(Editor's Note: This article was researched and written by Ron Mukuria as part of the Refugee Youth Journalism Project.)
Musa Mmugambi has just started the process of earning his brokerage license.
Mmugambi, an immigrant from Kenya who is in his late 40s, is a part-time independent real estate agent at the Younger Realty Group. He ventured into this field as a part-time job three years ago.
Mmugambi's example shows the dynamic entrepreneurial spirit that immigrants and refugees bring to Lancaster County.
The 4.9% of Lancaster County residents who are foreign-born contributed $1.3 billion dollars to local GDP in 2014, according to a study by the New American Economy and the Lancaster Chamber — equal to $1.8 billion today.
In 2017, the BBC reported that Lancaster County settles more refugees per capita than any other part of the U.S.
“They don't just start business and do work, but they tend to start businesses and do work that is different than everyone else does,” said Adam Ozimek, a Lancaster-based economist.
“It creates variety. It's one of the under-appreciated outcomes,” he said.
More variety is a good thing, making the region more attractive to tourism and giving people the opportunity to connect with different cultures.
From homebuyer to home seller
In Mmugambi’s case, one of the things that drove his interest in real estate was the experience of buying his first house ten and a half years ago.
“I had saved up some money, almost $40,000,” he said, “and I was ready to buy a house, only to be told that I don’t have credit. … I didn’t understand what credit is.”
He thought that so long as someone had the money for a down payment, they were good.
He now hopes to earn his brokerage license within three years. Currently, he is a full-time chemistry teacher at McCaskey High School, where he has taught for the past 17 years.
He plans to make real estate his full-time job when he retires from teaching.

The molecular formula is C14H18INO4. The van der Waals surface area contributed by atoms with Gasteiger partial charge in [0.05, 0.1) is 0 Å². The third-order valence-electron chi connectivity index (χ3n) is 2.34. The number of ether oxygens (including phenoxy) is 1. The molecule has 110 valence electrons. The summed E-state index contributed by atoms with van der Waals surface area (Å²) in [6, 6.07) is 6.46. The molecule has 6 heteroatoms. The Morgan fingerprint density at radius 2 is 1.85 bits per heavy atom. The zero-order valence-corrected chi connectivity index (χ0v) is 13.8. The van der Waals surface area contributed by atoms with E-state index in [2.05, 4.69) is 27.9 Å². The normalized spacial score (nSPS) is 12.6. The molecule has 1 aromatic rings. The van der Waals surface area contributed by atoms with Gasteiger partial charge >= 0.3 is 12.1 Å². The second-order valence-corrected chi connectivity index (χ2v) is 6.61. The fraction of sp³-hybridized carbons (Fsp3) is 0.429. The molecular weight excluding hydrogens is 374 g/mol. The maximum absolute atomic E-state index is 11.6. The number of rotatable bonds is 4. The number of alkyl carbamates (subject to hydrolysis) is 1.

Mbatia Kuria, 50, a Kenyan immigrant who is a local business owner, said people don’t become rich by working regular jobs, but by going into business for themselves.
“It’s in business that improvement in the people’s welfare comes,” he said. “You make your millions in business. If a community wants to develop and improve its economic lot, then more and more members need to go into business.”
Kuria is the managing partner or chief operating officer at Gifted Hands Home Health Care, a role he took over in 2017.
Gifted Hands is a small company with 20 to 30 employees. Kuria, together with some friends who were in the healthcare industry, formed it back in April 2015.
The group ventured on to this new business without any outside guidance, so it took them time to learn how to run it. It also took time for it to become profitable.
That’s not unusual, according to Melisa Baez, chief program officer at Assets, a local nonprofit organization that helps small business owners.
“The biggest downfall for new businesses is the financial piece,” Baez said.
Assets helps women and minority entrepreneurs plan, grow and improve their businesses. It focuses on business models, leadership and finances and has helped launch 214 businesses and support 1,191 female-owned businesses.
Baez encouraged entrepreneurs to plan thoroughly, keep learning and to take advantage of resources through Assets and other organizations.
Degrees often don't transfer
Kuria earned a bachelor’s degree in commerce at the University of Nairobi and was an assistant credit manager in Kenya. But, as is the case for many immigrants, the education he acquired back in Kenya did not transfer over when he settled in Lancaster in March 2008.
“The American system isn’t receptive to education acquired elsewhere,” he said.
In order to work at a bank, he earned an associate’s degree in accounting at HACC in 2009.
He worked some odd jobs to keep up with the expenses. In March of 2020, he earned his master degree in business entrepreneurship.
Kuria warns others who are looking into a venture in the healthcare industry that they shouldn’t enter merely because another fellow immigrant joined. Like most businesses, the first three to five years are for learning and growing. It might take awhile before one starts to see any profit being made.
The company’s goals are to continue to grow and expand and to buy a building.
When it does, Kuria hopes to start a business incubator in part of the space, especially focused on immigrant and refugee entrepreneurs.